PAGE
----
No. 44. Saunders-Roe SR.45 Princess (G-ALUN c/n SR.901)
Photographed at East Cowes, Isle of Wight, UK

Saunders-Roe SR.45 Princess

09/20/2002. Remarks by Ron Dupas: given to me by a highschool friend, Dwight Thomas, who received it from a pen-pal, the young man standing by the fence.

02/11/2003. Remarks by Des Nicholas: "This photograph shows one of the three Saunders-Roe Princess Flying Boats cocooned at Cowes just across the river Medina from where they were built at East Cowes. The other two were stored at Calshot near Southampton waiting for possible buyers. When none were found all three were broken up.

I was lucky enough to see Princess G-ALUN take off on it's first flight in 1952 when I was twelve. My brother and I had gone down to watch what we had been told would be taxiing trials. After a short time taxiing the aircraft swung into wind and took off. At the time the only aircraft of similar size were the Bristol Brabazon and Hughes' 'Spruce Goose'. As kids we were highly impressed, the aircraft made a wonderful noise probably somewhat like a B-36.

My godfather Harold Palmer was one of the flight observers during the tests of G-ALUN, the only Princess to fly.

This photograph brought back many memories: we used to pass this aircraft after crossing from East Cowes to Cowes or back again on the floating bridge. I remember that as we used to pass by, the plane did not appear to look particularly big although at the time it was as big as they got, weighing about 140 tons. The quay that the Princess was stored at had previously been Thetis yard and dry dock that Thomas White, father of John Samuel White, the Cowes shipbuilder, had constructed in 1815 to repair ships up to 800 tons. It had also been used to store Sunderland flying boats and Walrusses. The Sunderland used to test the Princess's flying control system and one of the Saro SRA1 (Squirt) jet flying boats was also there for a while."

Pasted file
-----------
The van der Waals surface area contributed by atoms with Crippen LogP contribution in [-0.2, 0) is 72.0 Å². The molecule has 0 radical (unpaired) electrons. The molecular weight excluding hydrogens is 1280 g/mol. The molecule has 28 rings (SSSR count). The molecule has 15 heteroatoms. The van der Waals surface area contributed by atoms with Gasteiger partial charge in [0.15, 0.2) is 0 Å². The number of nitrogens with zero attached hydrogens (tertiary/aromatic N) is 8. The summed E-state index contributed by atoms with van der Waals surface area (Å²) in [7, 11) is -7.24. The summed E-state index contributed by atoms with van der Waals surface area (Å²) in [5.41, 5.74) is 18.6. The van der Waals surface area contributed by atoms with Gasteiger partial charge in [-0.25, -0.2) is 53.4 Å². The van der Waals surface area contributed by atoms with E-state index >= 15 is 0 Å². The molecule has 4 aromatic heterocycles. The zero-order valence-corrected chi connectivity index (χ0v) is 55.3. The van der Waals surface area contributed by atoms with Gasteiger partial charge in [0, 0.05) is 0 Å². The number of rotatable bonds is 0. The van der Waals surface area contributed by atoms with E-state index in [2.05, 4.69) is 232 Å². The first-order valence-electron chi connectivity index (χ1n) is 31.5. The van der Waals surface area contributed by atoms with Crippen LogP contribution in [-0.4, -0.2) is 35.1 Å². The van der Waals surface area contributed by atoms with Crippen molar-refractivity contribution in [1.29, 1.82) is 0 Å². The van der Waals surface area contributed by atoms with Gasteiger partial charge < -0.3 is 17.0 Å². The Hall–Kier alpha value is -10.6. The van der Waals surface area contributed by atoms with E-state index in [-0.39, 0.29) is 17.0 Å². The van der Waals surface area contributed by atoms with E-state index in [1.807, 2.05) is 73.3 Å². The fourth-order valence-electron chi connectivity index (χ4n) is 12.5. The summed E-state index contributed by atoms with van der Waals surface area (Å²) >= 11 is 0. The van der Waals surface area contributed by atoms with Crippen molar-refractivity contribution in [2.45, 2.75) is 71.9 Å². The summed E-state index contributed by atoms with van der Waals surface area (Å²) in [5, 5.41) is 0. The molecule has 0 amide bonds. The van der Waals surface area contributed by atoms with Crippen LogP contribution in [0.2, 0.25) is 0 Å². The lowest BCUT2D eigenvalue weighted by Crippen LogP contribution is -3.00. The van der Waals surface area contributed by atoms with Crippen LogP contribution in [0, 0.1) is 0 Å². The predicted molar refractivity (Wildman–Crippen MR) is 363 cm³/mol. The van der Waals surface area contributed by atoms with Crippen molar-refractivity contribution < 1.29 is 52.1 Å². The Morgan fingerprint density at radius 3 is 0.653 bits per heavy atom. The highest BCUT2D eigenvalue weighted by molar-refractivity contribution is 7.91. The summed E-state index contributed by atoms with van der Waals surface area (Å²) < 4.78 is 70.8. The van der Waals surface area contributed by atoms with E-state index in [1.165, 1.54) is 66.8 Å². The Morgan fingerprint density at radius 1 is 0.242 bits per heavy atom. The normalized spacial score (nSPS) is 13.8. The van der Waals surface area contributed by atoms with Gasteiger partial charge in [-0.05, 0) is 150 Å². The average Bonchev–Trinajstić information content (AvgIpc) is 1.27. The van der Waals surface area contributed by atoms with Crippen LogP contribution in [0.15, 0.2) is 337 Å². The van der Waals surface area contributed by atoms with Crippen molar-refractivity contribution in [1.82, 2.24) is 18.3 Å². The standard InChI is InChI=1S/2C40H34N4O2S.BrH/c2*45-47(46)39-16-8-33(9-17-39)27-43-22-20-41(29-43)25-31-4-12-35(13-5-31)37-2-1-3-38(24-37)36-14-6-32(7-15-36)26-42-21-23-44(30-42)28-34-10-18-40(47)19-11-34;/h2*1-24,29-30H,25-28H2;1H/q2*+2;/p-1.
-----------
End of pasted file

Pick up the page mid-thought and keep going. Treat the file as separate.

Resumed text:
04/14/2003. Remarks by Colin Urry: "This photo shows G-ALUN on the slip at Cowes. One of the reasons that all 3 boats were around for so long was that NASA had indicated an interest in using them on a program to test an airborne nuclear powerplant. Imagine that bellying into Heathrow!"

01/28/2005. Remarks by Dave de Bourcier: "On August 22, 1952 I was stationed, as a National Serviceman, at RAF Calshot, learning "a trade" prior to being posted to 1103 Section, Air Sea Rescue, Felixstowe. On that day all of our boats, pinnaces, crash-boats, and fire-boats were stationed along an approximately five mile stretch of the Solent, north of Cowes, in case of misadventure during the first trial-taxi and/or flight of the Princess Flying Boat.

I recall that as the great aircraft made it's run in front of us a Sunderland taxied beneath each great wing right up to the point of take-off. I assume they were collecting technical data about what was taking place. The Princess did successfully take off and did complete one circuit, probably around the coast of the Isle of Wight, and then landed.

I'm not sure if it ever took off again, but within a few short weeks, while I was yet at Calshot, one of the three Princesses that were built (I'm not sure if it was the one that flew) was hauled up on the slip at Calshot. Special winches were installed into the slipway in order to accomplish this. The aircraft was secured on the end of the spit, with one wing right overhanging the old Calshot tower, and there it was mothballed.

When I returned to England, on holiday in 1960, as the m.v. "Italia" steamed up the Solent en route to Southampton, the Princess was still sitting there at the end of Calshot Spit. How very sad."